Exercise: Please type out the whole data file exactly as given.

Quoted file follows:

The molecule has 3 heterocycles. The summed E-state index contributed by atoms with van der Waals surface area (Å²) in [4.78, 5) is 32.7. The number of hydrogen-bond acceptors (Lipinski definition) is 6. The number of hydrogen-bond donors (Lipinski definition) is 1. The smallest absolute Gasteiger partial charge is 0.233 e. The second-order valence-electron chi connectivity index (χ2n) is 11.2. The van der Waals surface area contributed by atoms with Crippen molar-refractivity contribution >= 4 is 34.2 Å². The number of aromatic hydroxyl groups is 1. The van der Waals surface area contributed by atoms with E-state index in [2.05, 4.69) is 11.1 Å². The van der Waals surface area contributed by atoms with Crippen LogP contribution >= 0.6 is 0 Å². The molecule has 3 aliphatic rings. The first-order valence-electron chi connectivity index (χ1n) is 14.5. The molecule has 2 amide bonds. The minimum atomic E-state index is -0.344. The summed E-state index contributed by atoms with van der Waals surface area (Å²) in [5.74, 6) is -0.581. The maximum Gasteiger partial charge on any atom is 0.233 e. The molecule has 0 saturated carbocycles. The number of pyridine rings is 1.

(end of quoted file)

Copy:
The molecule has 3 heterocycles. The summed E-state index contributed by atoms with van der Waals surface area (Å²) in [4.78, 5) is 32.7. The number of hydrogen-bond acceptors (Lipinski definition) is 6. The number of hydrogen-bond donors (Lipinski definition) is 1. The smallest absolute Gasteiger partial charge is 0.233 e. The second-order valence-electron chi connectivity index (χ2n) is 11.2. The van der Waals surface area contributed by atoms with Crippen molar-refractivity contribution >= 4 is 34.2 Å². The number of aromatic hydroxyl groups is 1. The van der Waals surface area contributed by atoms with E-state index in [2.05, 4.69) is 11.1 Å². The van der Waals surface area contributed by atoms with Crippen LogP contribution >= 0.6 is 0 Å². The molecule has 3 aliphatic rings. The first-order valence-electron chi connectivity index (χ1n) is 14.5. The molecule has 2 amide bonds. The minimum atomic E-state index is -0.344. The summed E-state index contributed by atoms with van der Waals surface area (Å²) in [5.74, 6) is -0.581. The maximum Gasteiger partial charge on any atom is 0.233 e. The molecule has 0 saturated carbocycles. The number of pyridine rings is 1.